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The following are excerpts from the most recent monthly “Investment Insights” report, produced by the Global Investment Management team. For the full report, click here.
Market strategy: Soft and steady
Investors have closed the books on April and added yet another month to the S&P 500’s bull market run, which has now reached 98 months. It was a truly resilient climb and a slight surprise given that the first quarter GDP report came in a bit softer than expected.
The U.S. economy grew at a rate of 0.7%. While sluggish, the Fed has considered the weakness to be transitory in nature and was more than likely a hangover from the consumer due to the abundant spending in the fourth quarter of last year. Forecasts for next quarter are promising with the Atlanta Fed’s GDPNow model estimating 3.6% growth; the Fed forecasts overall growth in 2017 to be 2.1%.
Overall the fundamental elements of the economy are doing decently well, though a bit soft in the first quarter. The market is performing well, but perhaps a bit hotter than what investors expected at the beginning of the year. Internationally, Europe continues to be a reasonable bright spot, particularly based on the conclusion of the French presidential election. However, risks from the U.K.’s exit process, a slowing in China, and further geopolitical events could dampen expectations in foreign markets. Our team is closely monitoring the U.S. government arena as further attempts to reform taxes and implement infrastructure spending are brought to light.
Equities: Vive la France
Global stock markets churned during the month of April alongside the ebb and flow of geopolitical risks around the world. Domestic investors seemed to be grappling with headlines as U.S. corporate earnings numbers brightened, while risk of military conflict with North Korea and European elections caused uncertainty. The S&P 500 Index lost over 1% in the first half of the month before jumping higher as tensions regarding the Korean peninsula abated and French election forecasts reflected a compelling lead for the centrist candidate; the gauge ended the month up 1.03%.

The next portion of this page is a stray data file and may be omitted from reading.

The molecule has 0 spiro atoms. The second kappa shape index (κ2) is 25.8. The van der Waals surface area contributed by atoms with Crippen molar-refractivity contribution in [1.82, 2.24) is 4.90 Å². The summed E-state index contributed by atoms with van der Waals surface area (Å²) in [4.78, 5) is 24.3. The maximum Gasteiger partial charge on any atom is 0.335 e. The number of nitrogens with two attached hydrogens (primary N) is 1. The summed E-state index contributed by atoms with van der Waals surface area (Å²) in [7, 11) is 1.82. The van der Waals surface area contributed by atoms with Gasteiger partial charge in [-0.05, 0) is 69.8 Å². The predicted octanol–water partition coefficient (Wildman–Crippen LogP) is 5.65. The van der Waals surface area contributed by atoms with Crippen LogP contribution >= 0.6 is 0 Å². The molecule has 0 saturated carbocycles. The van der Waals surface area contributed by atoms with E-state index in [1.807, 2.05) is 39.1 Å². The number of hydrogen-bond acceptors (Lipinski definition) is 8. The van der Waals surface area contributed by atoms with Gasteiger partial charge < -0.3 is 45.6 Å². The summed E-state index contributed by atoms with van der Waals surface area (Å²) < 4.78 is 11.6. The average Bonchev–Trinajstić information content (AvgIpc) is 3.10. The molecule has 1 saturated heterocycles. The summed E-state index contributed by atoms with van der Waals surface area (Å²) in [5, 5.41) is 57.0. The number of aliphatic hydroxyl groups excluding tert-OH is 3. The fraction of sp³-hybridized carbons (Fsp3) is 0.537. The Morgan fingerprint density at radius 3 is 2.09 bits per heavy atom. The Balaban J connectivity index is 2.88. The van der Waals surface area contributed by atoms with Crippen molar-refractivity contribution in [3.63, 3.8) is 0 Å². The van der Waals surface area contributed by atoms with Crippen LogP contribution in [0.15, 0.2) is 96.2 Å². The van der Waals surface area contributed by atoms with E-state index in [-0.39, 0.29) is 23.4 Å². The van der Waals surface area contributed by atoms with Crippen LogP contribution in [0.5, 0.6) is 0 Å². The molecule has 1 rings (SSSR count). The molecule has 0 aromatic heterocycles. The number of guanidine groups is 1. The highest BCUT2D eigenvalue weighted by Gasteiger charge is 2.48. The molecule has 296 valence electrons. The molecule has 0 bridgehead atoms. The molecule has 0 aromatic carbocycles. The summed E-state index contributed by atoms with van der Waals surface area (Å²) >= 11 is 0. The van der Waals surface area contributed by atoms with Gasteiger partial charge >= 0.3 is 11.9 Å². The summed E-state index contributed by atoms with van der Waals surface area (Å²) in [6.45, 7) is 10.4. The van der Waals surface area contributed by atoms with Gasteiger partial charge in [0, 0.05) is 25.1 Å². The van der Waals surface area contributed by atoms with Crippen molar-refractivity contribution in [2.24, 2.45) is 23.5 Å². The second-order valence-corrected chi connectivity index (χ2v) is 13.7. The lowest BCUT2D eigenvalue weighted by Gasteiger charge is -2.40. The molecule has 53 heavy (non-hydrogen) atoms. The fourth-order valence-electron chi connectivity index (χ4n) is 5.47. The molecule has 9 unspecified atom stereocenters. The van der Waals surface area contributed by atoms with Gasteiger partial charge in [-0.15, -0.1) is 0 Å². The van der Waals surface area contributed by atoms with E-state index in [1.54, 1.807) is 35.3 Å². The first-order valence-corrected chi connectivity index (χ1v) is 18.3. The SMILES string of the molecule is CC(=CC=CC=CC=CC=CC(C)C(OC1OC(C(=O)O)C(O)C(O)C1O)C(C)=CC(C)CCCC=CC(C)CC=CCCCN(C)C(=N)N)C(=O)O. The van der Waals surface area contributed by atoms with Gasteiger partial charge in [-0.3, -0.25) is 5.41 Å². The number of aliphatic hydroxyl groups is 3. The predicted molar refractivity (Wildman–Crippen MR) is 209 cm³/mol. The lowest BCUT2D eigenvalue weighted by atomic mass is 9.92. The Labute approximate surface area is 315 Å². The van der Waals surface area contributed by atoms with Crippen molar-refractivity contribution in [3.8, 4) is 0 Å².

European stock markets seemed to be similarly relieved after losing ground earlier, jumping 3.54% after the first round of polling results and ending April 3.74% higher, in U.S. dollar terms, according to the MSCI Europe Index. Similar data from MSCI showed emerging markets gaining 2.21% for the period. Foreign stocks outperformed their U.S. counterparts in April, but earnings could push domestic prices higher.
Fixed income: The world’s largest bond portfolio
Minutes released from Federal Reserve meetings and global risks subsiding caused bond markets to fluctuate in April. The Barclays U.S. Universal Bond Index, which attempts to broadly represent the U.S. bond market, bounced around over the month, reaching a gain of over 1% before ending the period up 83 basis points. Uncertainty over possible military conflict with North Korea and the French election pushed investors toward safe-haven assets during the period. The yield of the 10-year Treasury has remained range-bound around 2.4% so far this year, but climbed to over 2.6% in March before tumbling to 2.2% in mid-April; the benchmark yield ended the month back at 2.40%. The Federal Reserve may have hit a pivotal point in normalizing its extraordinary policies that were put in place in the years following the Great Recession.
Read more of the “Investment Insights” report from April 2017.
Investing involves risk, including the possible loss of principal and fluctuation in value. Economic and market forecasts reflect subjective judgments and assumptions, and unexpected events may occur. Therefore, there can be no assurance that developments will transpire as forecasted. Nothing in this newsletter should be interpreted to state or imply that past results are an indication of future performance.
Fixed income securities are subject to interest rate, inflation, credit and default risk. The bond market is volatile. As interest rates rise, bond prices usually fall, and vice versa. The return of principal is not guaranteed, and prices may decline if an issuer fails to make timely payments or its credit strength weakens.
International securities involve additional risks such as currency fluctuations, differing financial accounting standards, and possible political and economic instability. These risks are greater in emerging markets.
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